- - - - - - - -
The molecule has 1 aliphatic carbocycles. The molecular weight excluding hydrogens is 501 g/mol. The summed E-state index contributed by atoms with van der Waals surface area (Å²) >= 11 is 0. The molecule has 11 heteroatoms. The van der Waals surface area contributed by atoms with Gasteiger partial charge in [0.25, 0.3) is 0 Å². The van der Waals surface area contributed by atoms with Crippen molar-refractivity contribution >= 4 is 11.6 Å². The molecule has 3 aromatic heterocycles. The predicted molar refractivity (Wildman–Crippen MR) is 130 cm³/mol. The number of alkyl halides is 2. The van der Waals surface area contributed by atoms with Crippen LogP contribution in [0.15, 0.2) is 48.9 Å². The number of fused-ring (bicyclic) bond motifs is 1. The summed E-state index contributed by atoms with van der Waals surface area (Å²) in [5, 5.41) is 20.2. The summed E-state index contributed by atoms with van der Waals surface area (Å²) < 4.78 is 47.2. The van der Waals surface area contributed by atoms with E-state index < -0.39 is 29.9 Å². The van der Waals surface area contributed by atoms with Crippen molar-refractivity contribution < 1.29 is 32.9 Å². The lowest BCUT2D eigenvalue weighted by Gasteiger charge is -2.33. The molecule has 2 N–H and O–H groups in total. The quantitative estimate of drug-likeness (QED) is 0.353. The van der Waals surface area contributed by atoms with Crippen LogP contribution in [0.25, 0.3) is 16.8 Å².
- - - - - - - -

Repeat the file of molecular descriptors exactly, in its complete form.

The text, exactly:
The molecule has 1 aliphatic carbocycles. The molecular weight excluding hydrogens is 501 g/mol. The summed E-state index contributed by atoms with van der Waals surface area (Å²) >= 11 is 0. The molecule has 11 heteroatoms. The van der Waals surface area contributed by atoms with Gasteiger partial charge in [0.25, 0.3) is 0 Å². The van der Waals surface area contributed by atoms with Crippen molar-refractivity contribution >= 4 is 11.6 Å². The molecule has 3 aromatic heterocycles. The predicted molar refractivity (Wildman–Crippen MR) is 130 cm³/mol. The number of alkyl halides is 2. The van der Waals surface area contributed by atoms with Crippen LogP contribution in [0.15, 0.2) is 48.9 Å². The number of fused-ring (bicyclic) bond motifs is 1. The summed E-state index contributed by atoms with van der Waals surface area (Å²) in [5, 5.41) is 20.2. The summed E-state index contributed by atoms with van der Waals surface area (Å²) < 4.78 is 47.2. The van der Waals surface area contributed by atoms with E-state index < -0.39 is 29.9 Å². The van der Waals surface area contributed by atoms with Crippen molar-refractivity contribution < 1.29 is 32.9 Å². The lowest BCUT2D eigenvalue weighted by Gasteiger charge is -2.33. The molecule has 2 N–H and O–H groups in total. The quantitative estimate of drug-likeness (QED) is 0.353. The van der Waals surface area contributed by atoms with Crippen LogP contribution in [0.25, 0.3) is 16.8 Å².